|Park section||Action Zone|
|Opening date||April 19, 2014|
|Replaced|| Son of Beast|
Son of Beast demolitionEdit
In 2000, Kings Island opened Son of Beast, a record-breaking wooden coaster. The ride operated smoothly, with major modifications to the ride's layout in 2006 (loop removal). The ride suddenly closed in 2009 after two non-fatal incidents occured. The coaster remained closed until 2012, when Kings Island announced the ride would be demolished to make way for new attractions. The ride's demolition began in mid-September and ended in late November.
Rumors and announcementEdit
Around the time of Son of Beast's demolition, Kings Island also closed and demolished their Thunder Alley racetrack. Cedar Fair filed a trademark for the name Banshee on April 24, 2013.
On July 31, 2013, Cedar Fair said they would be announcing their 2014 plans for Kings Island in the following days. On August 8, 2013, Kings Island officially announced Banshee.
To promote Banshee, Kings Island released teasers for the ride, starting on the first day of Kings Island's 2013 season. Along the perimeter of Thunder Alley, a fence was set up with a sign reading, "Due to the increasing occurence of mysterious and bone-chilling screams, it has become necessary to close this section of the park until the cause of this evil phenomenon can be identified. During the summer, Kings Island set up clues around Banshee's construction site. On June 10, 2013, the park launched a social media campaign, by posting a photo showing Banshee's construction site, captioned "Field of Dreams". The campaign continued with the addition of five scarecrows around the construction site and further posts about the new ride on Twitter. Following, in early July, recordings of someone screaming began to be heard by park guests walking by Banshee's construction site. Two weeks later, the park placed farm owls in nearby trees. Then, the park sent a package (silver comb, artificial hair, and a tag) to several media outlets, to inform them that the announcement was nearing.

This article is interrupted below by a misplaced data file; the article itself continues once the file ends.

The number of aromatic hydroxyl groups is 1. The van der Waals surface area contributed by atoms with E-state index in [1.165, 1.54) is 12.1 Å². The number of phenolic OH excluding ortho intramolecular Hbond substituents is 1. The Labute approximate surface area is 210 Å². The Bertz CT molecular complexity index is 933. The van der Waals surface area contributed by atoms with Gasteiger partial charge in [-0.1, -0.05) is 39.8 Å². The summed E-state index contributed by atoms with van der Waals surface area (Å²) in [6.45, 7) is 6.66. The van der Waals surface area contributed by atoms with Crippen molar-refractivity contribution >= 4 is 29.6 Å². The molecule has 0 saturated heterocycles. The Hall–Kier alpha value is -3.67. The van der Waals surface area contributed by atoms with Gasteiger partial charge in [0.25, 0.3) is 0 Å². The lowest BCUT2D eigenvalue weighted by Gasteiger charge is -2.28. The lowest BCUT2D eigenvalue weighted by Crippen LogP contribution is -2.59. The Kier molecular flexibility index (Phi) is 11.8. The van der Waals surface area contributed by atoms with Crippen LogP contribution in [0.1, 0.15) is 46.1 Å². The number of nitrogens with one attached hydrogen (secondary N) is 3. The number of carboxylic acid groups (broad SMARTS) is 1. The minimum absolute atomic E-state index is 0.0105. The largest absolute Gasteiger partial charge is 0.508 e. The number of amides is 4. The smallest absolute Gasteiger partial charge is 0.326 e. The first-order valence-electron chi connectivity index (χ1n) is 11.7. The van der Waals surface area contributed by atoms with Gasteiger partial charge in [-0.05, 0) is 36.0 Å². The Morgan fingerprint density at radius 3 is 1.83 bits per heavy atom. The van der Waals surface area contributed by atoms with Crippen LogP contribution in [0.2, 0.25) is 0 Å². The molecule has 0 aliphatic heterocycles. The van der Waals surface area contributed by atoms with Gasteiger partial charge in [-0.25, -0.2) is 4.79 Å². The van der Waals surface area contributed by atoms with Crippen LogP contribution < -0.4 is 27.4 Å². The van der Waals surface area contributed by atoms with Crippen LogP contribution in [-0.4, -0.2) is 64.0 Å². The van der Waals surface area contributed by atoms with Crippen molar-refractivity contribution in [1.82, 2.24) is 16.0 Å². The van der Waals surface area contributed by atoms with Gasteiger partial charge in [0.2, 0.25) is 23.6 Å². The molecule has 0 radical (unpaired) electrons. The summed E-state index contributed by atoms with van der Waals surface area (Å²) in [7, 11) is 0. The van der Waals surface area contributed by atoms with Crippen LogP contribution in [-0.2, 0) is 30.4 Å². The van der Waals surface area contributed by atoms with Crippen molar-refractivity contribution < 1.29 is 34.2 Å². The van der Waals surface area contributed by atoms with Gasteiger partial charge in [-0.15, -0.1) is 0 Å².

Construction on Banshee began April 22, 2013. Blueprints were leaked to the public on August 1, 2013. The first pieces of Banshee's track arrived at Kings Island on August 16, and the first piece of track was erected on August 27. The lift hill was completed by September 29, 2013, and by the end of October, Banshee's opening drop, dive loop, and vertical loop were fully installed. A construction update on November 20, 2013 showed that Banshee's zero-g roll had been finished. Banshee's erection is said to be finished by late January, with testing beginning in March.
Banshee opened to the public on April 19, 2014.
Upon leaving the station, the train makes a left turn. The train then ascends the 167-foot lift hill. Following the lift hill, the train drops 150 feet into a hugely-overbanked right turn. After reaching the bottom of the drop, the train enters a dive loop, immediately followed by a vertical loop around the lift hill. The train then enters third inversion: a zero-g roll, where guests feel weightless. Following the roll, the train makes an upwards left turn into a "pretzel knot", a dive loop followed by an Immelmann loop. The train, following the pretzel knot, enters the second vertical loop before turning right and entering an inline twist. Upon exiting the inline twist, the train makes a downward left helix, before entering a final banked turn, followed by the final brake run.
- Banshee is the first inverted coaster built in the US since 2006, and the first inverted coaster built in the USA in the 2010s.
- Banshee is the longest inverted coaster in the world, as well as the fastest inverted coaster.
- Banshee's track length is approximately 4,124 feet long.
- Due to the terrain underneath Banshee, the highest point on the ride is 208 feet taller than the lowest point on the ride (bottom of the pretzel knot), rather than its height of 167 feet.
- Banshee is one of three roller coasters in the world to have a vertical loop wrap around the lift hill. The two others are Kumba at Busch Gardens Tampa and The Riddler's Revenge at Six Flags Magic Mountain.
- Banshee's highest speed of 68mph is reached halfway through the ride as a result of the elevation change.
- One cycle on Banshee lasts about 2 minutes, 40 seconds.
- Banshee cost approximately $24 million to build.
- The foundation work was constructed by R.E. Middleton.
- The rest of the ride's construction was completed by Adena Corporation.
- Banshee's track was manufactured by Clermont Steel Fabricators in Batavia, Ohio.
- The attraction receives its name from the banshee, a mythical female spirit.
- At night, Banshee employs state-of-the-art lighting and mist effects to enhance the ride experience.